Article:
Re: This is not a real controversy

          Yes all technology ends up being military.

          The OPs point was that we need the military for defence -> therefore any requirement is justified.

          I'm saying that it isn't hypocritical for developers being OK with Microsoft's "Windows for Warships" while at the same time not wanting Windows to be used to run concentration camps.

          1. Falmari

            Re: This is not a real controversy

            I not disagreeing with you , it is not hypocritical for developers not wanting what they develop being used in an unethical way. (have an up vote)

            I am saying it is not wrong to develop for the military but there will always be the problem that it can be and sometimes has been used against the very people it was meant to protect.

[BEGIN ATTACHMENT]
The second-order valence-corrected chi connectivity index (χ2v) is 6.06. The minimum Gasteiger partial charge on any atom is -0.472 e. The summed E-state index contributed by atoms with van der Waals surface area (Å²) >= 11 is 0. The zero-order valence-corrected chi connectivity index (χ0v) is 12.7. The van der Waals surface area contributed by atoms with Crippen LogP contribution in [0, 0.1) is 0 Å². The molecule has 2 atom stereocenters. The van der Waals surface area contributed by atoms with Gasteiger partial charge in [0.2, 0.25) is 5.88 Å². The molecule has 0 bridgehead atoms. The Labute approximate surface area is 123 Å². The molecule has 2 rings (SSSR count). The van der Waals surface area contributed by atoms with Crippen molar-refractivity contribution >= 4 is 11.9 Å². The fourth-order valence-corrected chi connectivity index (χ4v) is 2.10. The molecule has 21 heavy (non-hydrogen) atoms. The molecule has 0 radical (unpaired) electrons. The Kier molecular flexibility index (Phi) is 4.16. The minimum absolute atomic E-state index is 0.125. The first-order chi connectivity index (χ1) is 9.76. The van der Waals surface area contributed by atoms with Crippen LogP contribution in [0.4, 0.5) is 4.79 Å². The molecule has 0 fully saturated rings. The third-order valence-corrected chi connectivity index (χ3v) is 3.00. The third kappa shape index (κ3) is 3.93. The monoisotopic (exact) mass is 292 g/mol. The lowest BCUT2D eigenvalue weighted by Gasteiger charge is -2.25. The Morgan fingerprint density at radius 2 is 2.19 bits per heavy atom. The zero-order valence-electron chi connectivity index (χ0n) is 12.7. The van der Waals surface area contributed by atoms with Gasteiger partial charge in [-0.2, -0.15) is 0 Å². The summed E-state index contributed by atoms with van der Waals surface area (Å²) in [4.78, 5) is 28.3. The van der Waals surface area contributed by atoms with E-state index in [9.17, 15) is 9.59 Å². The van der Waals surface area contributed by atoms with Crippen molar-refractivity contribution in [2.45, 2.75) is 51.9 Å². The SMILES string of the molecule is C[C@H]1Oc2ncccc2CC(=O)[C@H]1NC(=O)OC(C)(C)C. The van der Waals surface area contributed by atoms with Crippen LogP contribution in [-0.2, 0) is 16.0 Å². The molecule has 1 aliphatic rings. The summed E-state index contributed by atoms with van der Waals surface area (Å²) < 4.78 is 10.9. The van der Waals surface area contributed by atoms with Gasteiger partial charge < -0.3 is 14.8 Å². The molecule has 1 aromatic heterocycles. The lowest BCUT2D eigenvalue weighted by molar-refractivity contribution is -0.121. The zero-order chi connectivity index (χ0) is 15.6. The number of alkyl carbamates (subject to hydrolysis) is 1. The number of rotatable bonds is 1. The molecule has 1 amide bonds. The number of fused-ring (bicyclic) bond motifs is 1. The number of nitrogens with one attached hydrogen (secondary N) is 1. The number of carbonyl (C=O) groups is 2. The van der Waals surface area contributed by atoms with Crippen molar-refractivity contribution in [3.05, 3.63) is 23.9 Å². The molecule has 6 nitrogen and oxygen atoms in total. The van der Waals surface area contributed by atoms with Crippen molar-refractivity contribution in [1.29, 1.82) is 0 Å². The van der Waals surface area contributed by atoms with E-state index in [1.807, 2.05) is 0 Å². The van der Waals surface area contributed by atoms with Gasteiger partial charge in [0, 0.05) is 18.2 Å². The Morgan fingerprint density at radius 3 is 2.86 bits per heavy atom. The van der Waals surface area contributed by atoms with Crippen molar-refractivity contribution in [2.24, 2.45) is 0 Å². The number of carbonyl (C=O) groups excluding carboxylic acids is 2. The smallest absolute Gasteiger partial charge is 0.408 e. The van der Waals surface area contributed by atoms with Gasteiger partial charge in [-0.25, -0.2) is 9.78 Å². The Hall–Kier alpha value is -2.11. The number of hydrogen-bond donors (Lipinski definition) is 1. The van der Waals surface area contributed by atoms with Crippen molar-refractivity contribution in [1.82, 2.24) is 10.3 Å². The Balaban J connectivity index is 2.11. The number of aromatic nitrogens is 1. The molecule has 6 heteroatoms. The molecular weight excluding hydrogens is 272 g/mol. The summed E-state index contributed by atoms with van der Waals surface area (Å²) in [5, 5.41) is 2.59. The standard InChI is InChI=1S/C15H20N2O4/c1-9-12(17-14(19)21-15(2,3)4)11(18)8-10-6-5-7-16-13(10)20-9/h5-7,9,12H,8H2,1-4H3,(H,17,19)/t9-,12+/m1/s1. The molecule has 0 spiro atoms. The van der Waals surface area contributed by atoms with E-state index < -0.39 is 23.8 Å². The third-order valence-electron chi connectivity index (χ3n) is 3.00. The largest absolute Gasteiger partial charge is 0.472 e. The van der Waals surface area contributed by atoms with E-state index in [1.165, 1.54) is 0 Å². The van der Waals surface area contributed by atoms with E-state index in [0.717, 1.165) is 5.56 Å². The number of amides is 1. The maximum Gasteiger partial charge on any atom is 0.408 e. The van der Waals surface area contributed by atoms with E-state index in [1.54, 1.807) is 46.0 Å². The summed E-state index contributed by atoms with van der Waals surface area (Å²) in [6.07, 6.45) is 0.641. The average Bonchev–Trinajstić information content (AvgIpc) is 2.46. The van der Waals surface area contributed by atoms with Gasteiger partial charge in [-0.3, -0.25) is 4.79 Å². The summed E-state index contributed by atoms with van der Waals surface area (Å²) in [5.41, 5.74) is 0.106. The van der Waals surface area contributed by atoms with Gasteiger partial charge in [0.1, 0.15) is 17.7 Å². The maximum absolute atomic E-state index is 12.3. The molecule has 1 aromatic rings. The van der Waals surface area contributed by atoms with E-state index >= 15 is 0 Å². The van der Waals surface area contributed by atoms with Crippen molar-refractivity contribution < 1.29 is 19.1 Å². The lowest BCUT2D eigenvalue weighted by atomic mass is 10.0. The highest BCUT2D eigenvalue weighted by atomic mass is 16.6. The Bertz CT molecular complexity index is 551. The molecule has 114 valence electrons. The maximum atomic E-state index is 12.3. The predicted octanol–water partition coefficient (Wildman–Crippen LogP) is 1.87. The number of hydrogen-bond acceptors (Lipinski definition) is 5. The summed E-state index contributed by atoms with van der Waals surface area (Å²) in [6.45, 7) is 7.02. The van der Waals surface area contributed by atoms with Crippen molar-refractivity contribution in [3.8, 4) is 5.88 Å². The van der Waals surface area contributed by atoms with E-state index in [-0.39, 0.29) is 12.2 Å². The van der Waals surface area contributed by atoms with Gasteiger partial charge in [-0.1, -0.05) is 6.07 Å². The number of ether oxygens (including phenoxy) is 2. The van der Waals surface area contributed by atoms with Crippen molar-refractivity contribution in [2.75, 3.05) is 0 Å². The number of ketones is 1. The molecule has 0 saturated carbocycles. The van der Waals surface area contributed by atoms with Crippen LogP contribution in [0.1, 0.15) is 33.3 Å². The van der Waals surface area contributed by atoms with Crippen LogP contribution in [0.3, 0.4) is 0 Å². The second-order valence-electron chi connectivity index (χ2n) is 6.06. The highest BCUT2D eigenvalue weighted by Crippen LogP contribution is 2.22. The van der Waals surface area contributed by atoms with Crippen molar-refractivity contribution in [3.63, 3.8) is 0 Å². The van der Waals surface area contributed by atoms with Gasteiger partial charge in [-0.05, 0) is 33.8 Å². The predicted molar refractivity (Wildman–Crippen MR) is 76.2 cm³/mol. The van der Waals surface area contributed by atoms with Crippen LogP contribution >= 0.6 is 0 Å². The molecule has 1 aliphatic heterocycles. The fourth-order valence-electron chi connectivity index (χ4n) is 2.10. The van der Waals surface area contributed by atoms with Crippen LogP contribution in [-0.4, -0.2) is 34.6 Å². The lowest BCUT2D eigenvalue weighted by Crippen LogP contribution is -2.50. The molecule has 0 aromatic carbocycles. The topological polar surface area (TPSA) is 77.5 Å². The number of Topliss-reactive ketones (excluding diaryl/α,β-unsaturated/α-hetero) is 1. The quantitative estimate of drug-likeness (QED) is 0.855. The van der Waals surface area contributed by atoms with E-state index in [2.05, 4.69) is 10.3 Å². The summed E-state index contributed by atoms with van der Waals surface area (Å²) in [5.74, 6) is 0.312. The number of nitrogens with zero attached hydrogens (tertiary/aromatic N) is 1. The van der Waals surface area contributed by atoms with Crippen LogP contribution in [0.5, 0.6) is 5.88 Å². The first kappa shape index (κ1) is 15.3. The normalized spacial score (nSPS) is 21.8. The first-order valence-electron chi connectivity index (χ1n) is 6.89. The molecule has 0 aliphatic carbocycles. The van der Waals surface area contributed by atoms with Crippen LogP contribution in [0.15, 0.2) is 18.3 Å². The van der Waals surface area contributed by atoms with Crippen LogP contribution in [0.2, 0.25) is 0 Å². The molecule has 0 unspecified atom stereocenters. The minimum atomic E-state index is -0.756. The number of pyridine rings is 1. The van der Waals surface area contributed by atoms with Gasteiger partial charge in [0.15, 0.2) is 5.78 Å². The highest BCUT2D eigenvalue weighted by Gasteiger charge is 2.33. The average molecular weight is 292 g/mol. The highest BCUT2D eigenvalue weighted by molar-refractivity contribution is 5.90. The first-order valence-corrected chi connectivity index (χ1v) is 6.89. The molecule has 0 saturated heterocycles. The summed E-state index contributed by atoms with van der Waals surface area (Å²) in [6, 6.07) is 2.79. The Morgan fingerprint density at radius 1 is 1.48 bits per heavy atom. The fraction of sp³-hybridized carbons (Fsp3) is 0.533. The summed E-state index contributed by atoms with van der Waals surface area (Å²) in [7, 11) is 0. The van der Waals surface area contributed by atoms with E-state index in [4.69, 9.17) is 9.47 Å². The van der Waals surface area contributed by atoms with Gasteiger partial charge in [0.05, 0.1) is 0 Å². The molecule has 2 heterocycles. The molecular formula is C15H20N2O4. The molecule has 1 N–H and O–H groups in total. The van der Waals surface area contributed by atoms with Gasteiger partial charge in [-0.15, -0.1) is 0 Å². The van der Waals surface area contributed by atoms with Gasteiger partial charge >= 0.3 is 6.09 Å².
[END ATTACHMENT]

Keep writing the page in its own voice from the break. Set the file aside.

What I do find hypocritical is when a company spins out a statement about not developing for military only to still do so.

            Also it is wrong to develop for military/goverment something you know the purpose for it is to be used against the people.

    3. amanfromMars 1 Silver badge

      Re: This is not a real controversy

      This is not a real controversy

      Defence is necessary. ..... Robert Grant

      Some things are indefensible. That is real controversial, methinks, RG.

      amanfromMars [2007091445] ....... sharing on https://www.thedailybell.com/all-articles/news-analysis/tyranny-without-a-tyrant-the-deep-states-divide-and-conquer-strategy-is-working/